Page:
Saturday, September 7, 2013

"One more patient"

Beethoven's fifth symphony. One of the most powerful music ever composed. The distinct rise at the beginning; followed by the fall, then the gradual growth again. I fell in love with it many years back. As they say once you are enticed by that beautiful piece of music you will find it hard to go back.

Nurse asked if she should get the phone. She is new. The regulars know that this ringtone is assigned to my other love. She’ll be calling to tell me she reached. She can wait. While this patient cannot. Road traffic accident it seems. What do we know but what the patient party tells us. Even in the casualty they tell stories to keep their side safe.
I told her I’ll be done in 10 minutes. Well that was around 40 minutes ago. I don’t think anybody would understand my duties so well.
Patient is conscious but numerous bruises on the face. Only after the blood and dirt is removed you get to know the full extent of his injuries. Sometimes it is not as bad as it appears. From the looks of it all the major arteries are intact. It won’t take much time hopefully.
The fifth symphony. Again. She will be waiting outside. She has been with me long enough to know my 10 minutes might go up to an hour or sometimes more. She will be probably calling to see whether I am stuck with the paper works. She sometimes helps with those stuff.
 If only the patient knew what and all thoughts that go through our heads while cleaning up the wounds. Sometimes the training and your instincts take over and let you do certain procedures with ease.
“Doctor one more patient. They are trying to stabilize her”
Almost one hour since my duty got over technically but I am still here. I looked at the clock, making it obvious for the nurse that I am looking at the clock.
“Last patient sir; promise” nurse said with a smile. I was amazed at the ability of the nurse to smile at that moment.  Her cheerfulness was contagious. Last patient it is.
“Take my phone, call Sarah and ask her where she is.” I said as I walked to that patient on the other side of the casualty.
Her ringtone becomes louder and louder. She is already here? I thought of looking around but she shouldn’t be inside the casualty. I first saw that lady holding her phone, one look at the patient told me what I feared.
Everything went black. I think I fell down.

(I got the idea for this story from a real life incident where I couldn't meet an old friend due to my professional responsibilities. I was feeling bad about it but then I realized that is how it is gonna be. I accepted the fact that sometimes or most of the times professional commitments might stand in the way of personal ones. Beethoven's 5th symphony is indeed a masterpiece, it is worth listening to.. )

Monday, September 2, 2013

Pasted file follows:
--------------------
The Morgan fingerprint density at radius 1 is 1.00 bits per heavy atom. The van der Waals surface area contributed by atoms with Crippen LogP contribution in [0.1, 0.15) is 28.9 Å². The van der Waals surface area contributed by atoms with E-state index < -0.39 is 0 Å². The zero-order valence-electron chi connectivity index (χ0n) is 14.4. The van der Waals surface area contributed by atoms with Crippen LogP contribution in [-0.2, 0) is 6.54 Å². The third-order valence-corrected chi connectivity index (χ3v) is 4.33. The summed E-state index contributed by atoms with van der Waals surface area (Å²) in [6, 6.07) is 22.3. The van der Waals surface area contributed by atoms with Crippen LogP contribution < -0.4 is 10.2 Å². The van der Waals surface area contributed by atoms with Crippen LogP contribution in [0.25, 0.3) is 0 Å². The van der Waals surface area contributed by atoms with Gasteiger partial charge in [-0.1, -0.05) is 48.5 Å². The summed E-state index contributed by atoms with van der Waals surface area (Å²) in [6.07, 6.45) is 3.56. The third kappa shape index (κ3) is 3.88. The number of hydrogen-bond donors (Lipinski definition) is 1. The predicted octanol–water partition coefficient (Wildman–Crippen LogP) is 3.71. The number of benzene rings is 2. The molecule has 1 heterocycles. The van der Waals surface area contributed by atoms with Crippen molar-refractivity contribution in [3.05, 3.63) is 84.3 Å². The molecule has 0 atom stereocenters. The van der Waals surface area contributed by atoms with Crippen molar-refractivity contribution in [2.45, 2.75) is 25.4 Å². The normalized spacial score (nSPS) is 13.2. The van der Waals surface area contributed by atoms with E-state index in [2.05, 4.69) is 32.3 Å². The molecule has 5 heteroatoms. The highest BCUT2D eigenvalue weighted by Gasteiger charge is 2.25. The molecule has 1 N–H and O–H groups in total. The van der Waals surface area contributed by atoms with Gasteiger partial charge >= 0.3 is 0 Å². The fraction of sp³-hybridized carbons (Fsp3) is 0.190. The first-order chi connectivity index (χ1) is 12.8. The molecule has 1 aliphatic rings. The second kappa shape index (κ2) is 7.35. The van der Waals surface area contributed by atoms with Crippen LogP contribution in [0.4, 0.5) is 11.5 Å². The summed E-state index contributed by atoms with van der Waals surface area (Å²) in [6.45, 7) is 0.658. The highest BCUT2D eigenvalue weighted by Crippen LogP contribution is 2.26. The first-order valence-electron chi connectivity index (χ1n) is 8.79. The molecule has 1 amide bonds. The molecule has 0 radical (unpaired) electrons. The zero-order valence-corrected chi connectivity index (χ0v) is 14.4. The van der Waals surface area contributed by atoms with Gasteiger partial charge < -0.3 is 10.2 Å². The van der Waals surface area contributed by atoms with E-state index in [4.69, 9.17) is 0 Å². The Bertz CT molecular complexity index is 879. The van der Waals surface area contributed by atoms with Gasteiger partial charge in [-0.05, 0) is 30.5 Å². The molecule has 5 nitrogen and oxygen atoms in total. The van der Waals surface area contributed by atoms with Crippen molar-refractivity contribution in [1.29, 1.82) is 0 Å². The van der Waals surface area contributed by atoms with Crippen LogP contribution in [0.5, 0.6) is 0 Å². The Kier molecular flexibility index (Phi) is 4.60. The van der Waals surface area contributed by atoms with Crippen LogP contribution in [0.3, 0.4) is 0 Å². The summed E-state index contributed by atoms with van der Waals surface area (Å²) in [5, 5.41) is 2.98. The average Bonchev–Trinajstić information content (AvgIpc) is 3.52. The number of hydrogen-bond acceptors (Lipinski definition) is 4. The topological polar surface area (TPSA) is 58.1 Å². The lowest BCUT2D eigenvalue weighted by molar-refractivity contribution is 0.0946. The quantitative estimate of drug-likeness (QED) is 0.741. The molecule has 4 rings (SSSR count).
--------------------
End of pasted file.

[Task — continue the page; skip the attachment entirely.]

Memories. .

It has been a long hiatus from the blogosphere. A series of personal and professional commitments came during the last three months and I am still not settled.
Above all my grandfather, who was an inspiration for me to start writing passed away one month back. He has published one novel and 3 short story collections. His stories were simple and gave out a message to the readers. He put across his ideals and principles of life through his stories. The stories are simple enough to emotionally connect with the reader. As he himself tells in the foreword, the stories had come to him while he visited various places across India. Stories of people.
He has read only my first story and he pointed out certain flaws in it but was happy about it. I was apprehensive of showing him my later stories and I did not show him anymore. Simply because he was an authority in English grammar and I was not very good at it. Also I thought my content and language might be offensive but what did I know.
 I was with him for quite sometime in the hospital and that had given me a new perspective of life. The days were basically spent talking to him as he was fully oriented and had an excellent memory till his end.
I also got the single copy of his first book which was published around 40 years back. Till then I had read only his recent books. Reading those stories I realized the violence streak I sometimes have in my stories might be hereditary because unlike his later stories those stories were violent and brutally emotional. Now I regret not showing him my stories and missed his valuable observations.
The most important lesson I learned from him is not to be in a hurry, fate will twist you, throw you and take its own sweet time. We just have to be prepared.
He left us all with a great deal of memories.

May his soul rest in peace.
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